Christ as a Gardner
The boxwoods planted in the park spelled LIVE.
I never noticed it until they died.
Before, the entwined green had smudged the word
unreadable. And when they take their own advice
again—come spring, come Easter—no one will know
a word is buried in the leaves. I love the way
that Mary thought her resurrected Lord
a gardener. It wasn’t just the broad-brimmed hat
and muddy robe that fooled her: He was that changed.
He looks across the unturned field, the riot
of unscythed grass, the smattering of wildflowers.
Before he can stop himself, he’s on his knees.
He roots up stubborn weeds, pinches the suckers,
deciding order here—what lives, what dies,
and how. But it goes deeper even than that.
His hands burn and his bare feet smolder. He longs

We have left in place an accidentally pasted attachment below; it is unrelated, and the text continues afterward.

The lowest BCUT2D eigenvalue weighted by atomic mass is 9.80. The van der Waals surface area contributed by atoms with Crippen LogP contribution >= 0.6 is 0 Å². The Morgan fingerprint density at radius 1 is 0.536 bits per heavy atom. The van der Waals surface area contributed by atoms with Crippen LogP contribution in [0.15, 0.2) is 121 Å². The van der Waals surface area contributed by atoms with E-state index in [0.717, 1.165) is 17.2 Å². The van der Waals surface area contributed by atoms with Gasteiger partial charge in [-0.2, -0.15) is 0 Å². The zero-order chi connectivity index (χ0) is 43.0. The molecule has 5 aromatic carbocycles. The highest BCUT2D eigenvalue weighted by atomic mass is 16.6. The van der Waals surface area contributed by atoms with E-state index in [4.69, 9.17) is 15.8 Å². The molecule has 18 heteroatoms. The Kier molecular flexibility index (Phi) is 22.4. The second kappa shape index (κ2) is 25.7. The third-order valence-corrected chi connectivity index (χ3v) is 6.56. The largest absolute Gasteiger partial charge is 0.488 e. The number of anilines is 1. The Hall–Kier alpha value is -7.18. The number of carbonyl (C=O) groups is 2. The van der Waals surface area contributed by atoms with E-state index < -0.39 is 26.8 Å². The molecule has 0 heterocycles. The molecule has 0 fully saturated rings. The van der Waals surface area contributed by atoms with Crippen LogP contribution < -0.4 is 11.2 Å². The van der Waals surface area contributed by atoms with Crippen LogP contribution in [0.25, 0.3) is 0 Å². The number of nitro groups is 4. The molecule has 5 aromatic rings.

to lie down inside the long, dew-moist furrows
and press his pierced side and his broken forehead
into the dirt. But he’s already done it—
passed through one death and out the other side.
He laughs. He kicks his bright spade in the earth
and turns it over. Spring flashes by, then harvest.
Beneath his feet, seeds dance into the air.
They rise, and he, not noticing, ascends
on midair steppingstones of dandelion,
of milkweed, thistle, cattail, and goldenrod.
Andrew Hudgins is Humanities Distinguished Professor in English at The Ohio State University. This poem first appeared in The Never-Ending (Houghton-Mifflin, 1991). Reprinted with permission of the author.
- Editor's Note from August 18, 2016
Issue 55: Seeking silences, Yellowstone's extreme life, and the ironies of wildfire. /
- Traveling into Silence
A journey into two of the quietest places on earth. /
- Life in the Cauldron
Meet the hearty tenants of Yellowstone’s deadly hot springs. /
- Wildfire’s Dangerous Renewal
Awe and lessons from Peshtigo, Yellowstone, and Fort McMurray. /
- Wonder on the Web
Issue 55: Links to amazing stuff.